Corruption Remains a Major Cost for Honest Companies

In 2015, 34 percent of African businesses reported losing out on deals to corrupt competitors, according to a survey conducted among more than 800 senior legal and compliance professionals

Control Risks has published its annual survey of business attitudes to corruption, comprising interviews with 824 companies worldwide.       

What became apparent is that corruption is still a major cost to international business, with 34 percent of respondents from Africa reporting losing out on deals to corrupt competitors.

And corruption risks continue to deter investors as 30 percent said they had decided not to conduct business in specific countries because of the perceived risk of corruption.

Consequently, the  conclusion was drawn that corruption is killing deals around the world, with 41 percent of global respondents reported that the risk of corruption was the primary reason they pulled out of a deal on which they had already spent time and money – this included 55 percent of African respondents.

The majority of respondents did agree however, that international anti-corruption laws are “improving the business environment for everyone”, signalling an increasing honest compliance from governments and financial institutions around the globe.

However, there is still more to do. The survey shows that there are still wide variations in the maturity of company programmes. In the worst case, conventional compliance approaches can increase risk because they lead to a misguided sense of complacency.

Ultimately, Control Risks’ survey reveals that companies are now more willing to tackle the corruption challenge, with 70 percent of companies stating they would complain to a contract awarder if they felt they had lost out due to corruption; a considerably larger figure than the overall surveyed (39 percent), compared to just 8 percent of respondents in 2006. In 2006, only 6.5 percent of respondents said they would appeal to law-enforcement authorities, compared with 19 percent of global respondents in 2015, with a quarter of respondents (60 percent in South Africa) now saying they would try to gather evidence for legal action.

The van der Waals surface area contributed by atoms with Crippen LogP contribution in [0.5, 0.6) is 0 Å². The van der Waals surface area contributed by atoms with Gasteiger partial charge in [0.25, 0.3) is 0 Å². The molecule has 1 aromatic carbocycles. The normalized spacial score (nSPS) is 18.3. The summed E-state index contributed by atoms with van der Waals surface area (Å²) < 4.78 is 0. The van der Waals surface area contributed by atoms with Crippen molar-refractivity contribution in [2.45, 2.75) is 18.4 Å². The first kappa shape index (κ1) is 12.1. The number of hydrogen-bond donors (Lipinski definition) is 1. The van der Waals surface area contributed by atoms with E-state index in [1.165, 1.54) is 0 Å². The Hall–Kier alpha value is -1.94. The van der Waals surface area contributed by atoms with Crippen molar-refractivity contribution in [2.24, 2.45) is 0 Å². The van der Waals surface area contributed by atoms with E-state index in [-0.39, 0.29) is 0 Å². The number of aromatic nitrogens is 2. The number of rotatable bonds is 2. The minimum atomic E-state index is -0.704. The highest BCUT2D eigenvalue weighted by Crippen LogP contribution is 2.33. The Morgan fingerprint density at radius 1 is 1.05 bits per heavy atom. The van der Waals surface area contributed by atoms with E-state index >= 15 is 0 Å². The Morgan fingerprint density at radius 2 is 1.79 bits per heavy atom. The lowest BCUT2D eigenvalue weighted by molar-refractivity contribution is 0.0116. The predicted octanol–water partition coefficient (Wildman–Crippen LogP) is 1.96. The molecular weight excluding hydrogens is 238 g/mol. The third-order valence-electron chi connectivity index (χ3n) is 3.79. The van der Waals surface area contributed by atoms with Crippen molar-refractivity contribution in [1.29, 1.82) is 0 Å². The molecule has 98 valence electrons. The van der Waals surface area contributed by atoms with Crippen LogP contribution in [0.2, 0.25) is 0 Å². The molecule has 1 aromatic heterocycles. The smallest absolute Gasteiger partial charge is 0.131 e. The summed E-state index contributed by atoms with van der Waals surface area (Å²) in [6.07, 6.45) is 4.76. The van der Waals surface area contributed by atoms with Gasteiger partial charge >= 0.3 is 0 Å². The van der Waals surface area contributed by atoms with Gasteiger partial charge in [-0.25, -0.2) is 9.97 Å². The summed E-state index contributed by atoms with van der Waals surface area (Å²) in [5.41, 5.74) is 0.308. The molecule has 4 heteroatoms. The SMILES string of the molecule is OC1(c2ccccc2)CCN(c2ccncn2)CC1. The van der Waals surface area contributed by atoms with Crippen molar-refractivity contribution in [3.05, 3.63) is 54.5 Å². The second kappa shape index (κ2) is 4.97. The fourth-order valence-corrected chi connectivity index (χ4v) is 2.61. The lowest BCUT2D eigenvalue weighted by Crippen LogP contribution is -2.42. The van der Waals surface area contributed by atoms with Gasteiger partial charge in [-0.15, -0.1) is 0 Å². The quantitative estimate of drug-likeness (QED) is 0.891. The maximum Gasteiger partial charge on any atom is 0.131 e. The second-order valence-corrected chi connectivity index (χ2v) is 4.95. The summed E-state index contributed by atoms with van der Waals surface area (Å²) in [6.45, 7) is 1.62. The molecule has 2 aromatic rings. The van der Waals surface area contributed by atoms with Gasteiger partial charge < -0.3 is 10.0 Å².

Companies feel that international anti-corruption legislation is improving the business environment. More than half of respondents felt these laws made it easier for good companies to operate in high-risk markets and serve as a deterrent for corrupt competitors. This was particularly true of companies in developing markets, with 53 percent of Nigerians strongly agreeing.

Commenting on the survey’s findings, Daniel Heal, Control Risks’ Senior Managing Director for East Africa said: “Too many businesses are still losing out on good opportunities to corrupt competitors, or choosing not to take a risk on an investment or entering a new market in the first place for fear of encountering corrupt practices.

“Companies need to find a balance and do more due diligence early on in any negotiation or market entry planning, to spot the points of light in countries that may otherwise appear as no-go areas.   

“Another concern is an over reliance on compliance. Often when organisations have comprehensive compliance processes in place, business leaders treat them as a safety net and don’t police ruthlessly enough internally. More than half of the businesses we surveyed hadn’t conducted a corruption-related investigation in two years. Given the size and complexity of most organisations this would suggest there is a danger of a false sense of security in compliance departments.”

The full survey can be downloaded here: Corruption Survey 2015/16